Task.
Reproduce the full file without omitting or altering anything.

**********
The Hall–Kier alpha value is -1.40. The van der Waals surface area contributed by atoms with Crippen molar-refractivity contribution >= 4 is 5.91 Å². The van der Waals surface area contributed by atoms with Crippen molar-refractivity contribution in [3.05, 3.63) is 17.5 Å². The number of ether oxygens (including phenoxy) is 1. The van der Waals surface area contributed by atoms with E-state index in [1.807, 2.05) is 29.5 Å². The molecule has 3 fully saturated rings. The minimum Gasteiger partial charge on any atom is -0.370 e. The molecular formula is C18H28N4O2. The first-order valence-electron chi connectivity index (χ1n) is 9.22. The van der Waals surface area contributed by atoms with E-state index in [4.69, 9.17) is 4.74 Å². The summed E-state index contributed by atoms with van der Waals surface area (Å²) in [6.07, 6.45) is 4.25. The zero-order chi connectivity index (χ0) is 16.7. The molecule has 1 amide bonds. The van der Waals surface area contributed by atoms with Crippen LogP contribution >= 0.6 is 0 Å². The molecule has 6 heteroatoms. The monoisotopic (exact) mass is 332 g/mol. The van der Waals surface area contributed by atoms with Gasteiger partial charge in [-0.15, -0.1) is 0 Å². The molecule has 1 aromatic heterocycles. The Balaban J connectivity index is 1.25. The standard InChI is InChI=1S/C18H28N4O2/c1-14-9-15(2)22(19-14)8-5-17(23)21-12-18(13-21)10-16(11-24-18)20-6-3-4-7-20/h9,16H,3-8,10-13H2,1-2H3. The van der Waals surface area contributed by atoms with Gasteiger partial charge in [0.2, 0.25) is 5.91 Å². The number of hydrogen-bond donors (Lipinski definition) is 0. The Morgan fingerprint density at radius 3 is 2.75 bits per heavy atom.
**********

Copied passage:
The Hall–Kier alpha value is -1.40. The van der Waals surface area contributed by atoms with Crippen molar-refractivity contribution >= 4 is 5.91 Å². The van der Waals surface area contributed by atoms with Crippen molar-refractivity contribution in [3.05, 3.63) is 17.5 Å². The number of ether oxygens (including phenoxy) is 1. The van der Waals surface area contributed by atoms with E-state index in [1.807, 2.05) is 29.5 Å². The molecule has 3 fully saturated rings. The minimum Gasteiger partial charge on any atom is -0.370 e. The molecular formula is C18H28N4O2. The first-order valence-electron chi connectivity index (χ1n) is 9.22. The van der Waals surface area contributed by atoms with E-state index in [4.69, 9.17) is 4.74 Å². The summed E-state index contributed by atoms with van der Waals surface area (Å²) in [6.07, 6.45) is 4.25. The zero-order chi connectivity index (χ0) is 16.7. The molecule has 1 amide bonds. The van der Waals surface area contributed by atoms with Crippen LogP contribution >= 0.6 is 0 Å². The molecule has 6 heteroatoms. The monoisotopic (exact) mass is 332 g/mol. The van der Waals surface area contributed by atoms with Gasteiger partial charge in [-0.15, -0.1) is 0 Å². The molecule has 1 aromatic heterocycles. The Balaban J connectivity index is 1.25. The standard InChI is InChI=1S/C18H28N4O2/c1-14-9-15(2)22(19-14)8-5-17(23)21-12-18(13-21)10-16(11-24-18)20-6-3-4-7-20/h9,16H,3-8,10-13H2,1-2H3. The van der Waals surface area contributed by atoms with Gasteiger partial charge in [0.2, 0.25) is 5.91 Å². The number of hydrogen-bond donors (Lipinski definition) is 0. The Morgan fingerprint density at radius 3 is 2.75 bits per heavy atom.